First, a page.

The Weaver family recently went through quite a whirlwind three months, during which my 10-year-old daughter rehearsed for and performed her first real show; she played Matilda in Matilda the Musical at the Chattanooga Theatre Centre. After being obsessed with this musical for about two years, it was such a joy to see my daughter, Libbie, get to play the part of the five-year-old Roald Dahl character. We truly had no idea what we were getting into, though, simply that she loved Matilda and musicals and wanted to audition.
(As she’s never been in a musical outside of her school, we certainly weren’t expecting her to be cast as the lead. We thought auditioning would be a good experience for her. Just goes to show that “anything can happen in the theatre!“)
So I’m here to reveal what happens backstage at the Theatre Centre, what the commitment for a show is like, and what you can expect at an audition.
Please note that our experience was with an adult show. I believe the processes of the Youth Theatre are similar, but the rehearsals take place in the afternoon and the shows don’t run for as long.
The times of auditions and the roles to be filled are all found on the Theatre Centre’s website (go to Get Involved, then Auditions). Auditions take place over two days, but you only have to go to one day of auditions. The auditions are a long process!
First, we filled out a form with Libbie’s pertinent information, any experience she had in theatre, and the character she wanted to audition for (with the option to check that yes, she would be any role or no, that was the only one she wanted). You also must go ahead and list any conflicts you have with the rehearsal schedule. They then assigned her a number and took her picture. She was taken to different parts of the building to sing with a group, read lines, and learn a dance routine. We were at the audition for at least two hours, and at that point, they hadn’t even started working with the adults who were there to try out! So expect a long night.
Generally the day after the second audition night, the Theatre Centre posts a list of those who are called back on their Facebook page. (This is also available on the website, I believe.) Callbacks are usually on Thursday of the week of auditions, although ours were on Wednesday. Callbacks are another long evening of singing, lines, and choreography. I wasn’t at Libbie’s callback — my sister took her — but Libbie said they kept asking her to come back and sing again and again.
A day or two after callbacks, once again the Theatre Centre will post on the Facebook page, this time a cast list. To accept your role, you e-mail the stage manager for the show. Be prepared; rehearsals will probably start in just a few days!
For our show, rehearsals were from Sunday-Thursday. Sundays were from 6-10pm and the others were 7-10pm. Sometimes not every character was needed for every rehearsal (in the theatre world, you are “called” for the rehearsals based on whether they need you that night). But since Libbie (the blonde in the purple shirt) was the main character, she went to every single rehearsal. (She and the other girl pictured here, Anay Philips, shared the role of Matilda and split the performances.) For my 10-year-old daughter who is used to going to bed at 8:30pm, this was pretty difficult. A few times, she got overtired and had a bit of a meltdown. Rehearsals for musicals are hard work. They involve learning lines, blocking, songs, and choreography. They are working with the director, stage manager, costumer, tech people, and fellow actors. Our cast rehearsed for just seven weeks for a full-length musical that included 14 kids from ages 9-19. They worked HARD. We always sent Libbie with water and a good snack.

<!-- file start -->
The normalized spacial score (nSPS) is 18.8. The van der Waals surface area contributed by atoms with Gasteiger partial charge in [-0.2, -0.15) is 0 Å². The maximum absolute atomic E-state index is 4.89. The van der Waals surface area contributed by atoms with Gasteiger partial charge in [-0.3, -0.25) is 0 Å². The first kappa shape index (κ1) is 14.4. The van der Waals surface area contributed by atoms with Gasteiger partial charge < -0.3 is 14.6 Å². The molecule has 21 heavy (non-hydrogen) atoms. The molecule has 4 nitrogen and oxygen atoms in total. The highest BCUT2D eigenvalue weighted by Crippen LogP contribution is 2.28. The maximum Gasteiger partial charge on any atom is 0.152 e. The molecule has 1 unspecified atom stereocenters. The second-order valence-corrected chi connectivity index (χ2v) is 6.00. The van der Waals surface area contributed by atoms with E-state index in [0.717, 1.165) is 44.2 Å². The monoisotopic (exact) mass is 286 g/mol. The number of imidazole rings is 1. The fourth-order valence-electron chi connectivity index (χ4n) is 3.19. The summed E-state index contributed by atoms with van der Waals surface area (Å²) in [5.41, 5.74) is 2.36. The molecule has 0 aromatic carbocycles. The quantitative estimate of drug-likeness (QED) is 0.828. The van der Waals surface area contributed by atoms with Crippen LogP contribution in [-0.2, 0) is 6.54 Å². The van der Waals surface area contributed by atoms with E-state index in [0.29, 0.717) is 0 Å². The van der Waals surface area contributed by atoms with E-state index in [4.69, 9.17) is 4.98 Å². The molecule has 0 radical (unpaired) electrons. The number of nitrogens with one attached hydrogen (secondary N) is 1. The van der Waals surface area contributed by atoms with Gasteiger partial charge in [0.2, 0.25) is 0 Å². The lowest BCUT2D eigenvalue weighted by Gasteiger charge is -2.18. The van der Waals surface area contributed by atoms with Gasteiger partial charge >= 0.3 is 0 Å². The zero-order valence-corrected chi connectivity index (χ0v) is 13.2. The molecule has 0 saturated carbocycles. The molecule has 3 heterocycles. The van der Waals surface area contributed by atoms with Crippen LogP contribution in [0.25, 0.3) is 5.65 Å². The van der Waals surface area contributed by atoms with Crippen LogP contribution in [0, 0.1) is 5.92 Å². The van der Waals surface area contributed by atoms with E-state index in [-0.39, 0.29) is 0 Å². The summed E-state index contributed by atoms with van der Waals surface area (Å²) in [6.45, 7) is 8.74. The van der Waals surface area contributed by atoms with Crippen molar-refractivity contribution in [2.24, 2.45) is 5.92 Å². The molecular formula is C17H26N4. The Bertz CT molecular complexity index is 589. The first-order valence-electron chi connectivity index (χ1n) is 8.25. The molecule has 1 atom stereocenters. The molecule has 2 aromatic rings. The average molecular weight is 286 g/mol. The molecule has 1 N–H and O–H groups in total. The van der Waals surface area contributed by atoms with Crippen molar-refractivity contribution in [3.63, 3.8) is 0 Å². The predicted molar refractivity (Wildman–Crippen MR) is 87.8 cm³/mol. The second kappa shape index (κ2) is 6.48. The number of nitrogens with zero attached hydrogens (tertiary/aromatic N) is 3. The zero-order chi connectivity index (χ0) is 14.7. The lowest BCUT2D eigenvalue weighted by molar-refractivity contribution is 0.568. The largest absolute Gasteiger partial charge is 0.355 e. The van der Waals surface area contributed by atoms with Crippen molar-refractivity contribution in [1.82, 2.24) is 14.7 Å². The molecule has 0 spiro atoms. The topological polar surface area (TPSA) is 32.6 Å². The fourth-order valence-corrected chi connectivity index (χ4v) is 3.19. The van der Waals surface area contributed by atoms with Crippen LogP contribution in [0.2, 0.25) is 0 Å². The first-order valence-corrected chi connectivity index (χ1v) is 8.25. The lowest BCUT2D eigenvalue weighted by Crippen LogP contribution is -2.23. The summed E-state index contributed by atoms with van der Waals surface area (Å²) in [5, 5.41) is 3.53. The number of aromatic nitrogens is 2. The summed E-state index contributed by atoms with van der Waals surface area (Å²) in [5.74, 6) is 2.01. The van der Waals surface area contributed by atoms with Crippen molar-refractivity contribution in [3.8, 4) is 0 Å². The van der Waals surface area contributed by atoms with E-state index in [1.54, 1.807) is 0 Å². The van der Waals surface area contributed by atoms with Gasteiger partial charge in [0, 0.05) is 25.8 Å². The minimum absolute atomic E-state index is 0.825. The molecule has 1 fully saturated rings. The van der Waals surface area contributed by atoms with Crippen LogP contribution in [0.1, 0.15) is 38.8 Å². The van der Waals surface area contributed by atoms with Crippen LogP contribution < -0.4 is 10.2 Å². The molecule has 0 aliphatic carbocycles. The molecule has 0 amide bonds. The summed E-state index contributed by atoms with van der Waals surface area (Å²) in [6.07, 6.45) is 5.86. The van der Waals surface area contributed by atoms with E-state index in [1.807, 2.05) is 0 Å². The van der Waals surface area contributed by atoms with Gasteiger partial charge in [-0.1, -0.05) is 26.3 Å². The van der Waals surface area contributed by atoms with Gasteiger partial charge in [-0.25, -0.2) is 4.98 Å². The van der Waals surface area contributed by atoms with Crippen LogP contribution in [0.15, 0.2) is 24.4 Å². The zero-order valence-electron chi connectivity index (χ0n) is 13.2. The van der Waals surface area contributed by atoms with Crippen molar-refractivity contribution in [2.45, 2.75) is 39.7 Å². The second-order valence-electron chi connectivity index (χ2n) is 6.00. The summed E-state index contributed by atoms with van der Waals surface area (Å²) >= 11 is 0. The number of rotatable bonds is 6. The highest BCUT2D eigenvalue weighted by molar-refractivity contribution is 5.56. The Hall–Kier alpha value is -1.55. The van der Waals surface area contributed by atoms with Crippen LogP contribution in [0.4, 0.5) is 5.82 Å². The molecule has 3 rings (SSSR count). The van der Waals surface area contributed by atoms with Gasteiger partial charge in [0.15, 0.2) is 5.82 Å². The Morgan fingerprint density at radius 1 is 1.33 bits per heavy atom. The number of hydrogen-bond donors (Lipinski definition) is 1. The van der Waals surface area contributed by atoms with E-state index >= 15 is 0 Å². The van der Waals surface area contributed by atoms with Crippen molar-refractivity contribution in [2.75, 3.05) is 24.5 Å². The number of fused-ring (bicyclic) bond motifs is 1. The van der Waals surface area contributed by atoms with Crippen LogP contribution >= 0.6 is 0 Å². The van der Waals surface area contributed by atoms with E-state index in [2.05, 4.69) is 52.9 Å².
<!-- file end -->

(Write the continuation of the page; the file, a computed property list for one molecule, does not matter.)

Tech week, the week before the performances start, is going to be the hardest! Libbie was at the Theatre Centre well past 11pm several nights. This is when they integrate lights, costumes, and orchestra with the rest of the things they’ve been learning!
Parents do not have to stay for the rehearsals; you aren’t even allowed to see them! There are lobby areas, though, where you can sit if needed, with outlets and WiFi. We enjoyed just hanging out with the other parents sometimes even though we live pretty close to the Theatre Centre and could easily drop her off and pick her up.
We found the performance schedule to be a lot easier than the rehearsals; however, Libbie only did half of the performances of Matilda, since she split the role with another young actress. Every other person in the show did five performances a weekend: 7pm on Thursday, 8pm on Friday, 2:30pm and 8pm on Saturday, and 2:30pm on Sunday. In some shows, all the children’s roles are double cast (like Mary Poppins, the next adult show the Theatre Centre is performing). I believe the director gets to decide. Some shows have more performances and some fewer. For us, it was four weekends of performances. The call time for performances was 1 1/2 or 1 hours before the start of the performance so actors can warm up, get costumed and made up, and be completely ready for the audience.
Between us, my husband and I saw Matilda 12 times! We were grateful to find out that cast members can get half-price tickets for the show as long as they are ordered before opening night. That saved us a lot of money! We were also given a parking pass for the auditions and a parking pass for the Theatre Centre lot for the duration of rehearsals and the show.
Overall, we really could not be happier with our first “theatre parent” experience. The staff and volunteers at the Theatre Centre are kind, friendly, helpful, and lovely. All of the other actors and their families worked together to make this an incredible show where our children could shine, and the adults in the show truly nurtured my little actress into a better actor, singer, and person. We will be forever grateful for to all of them.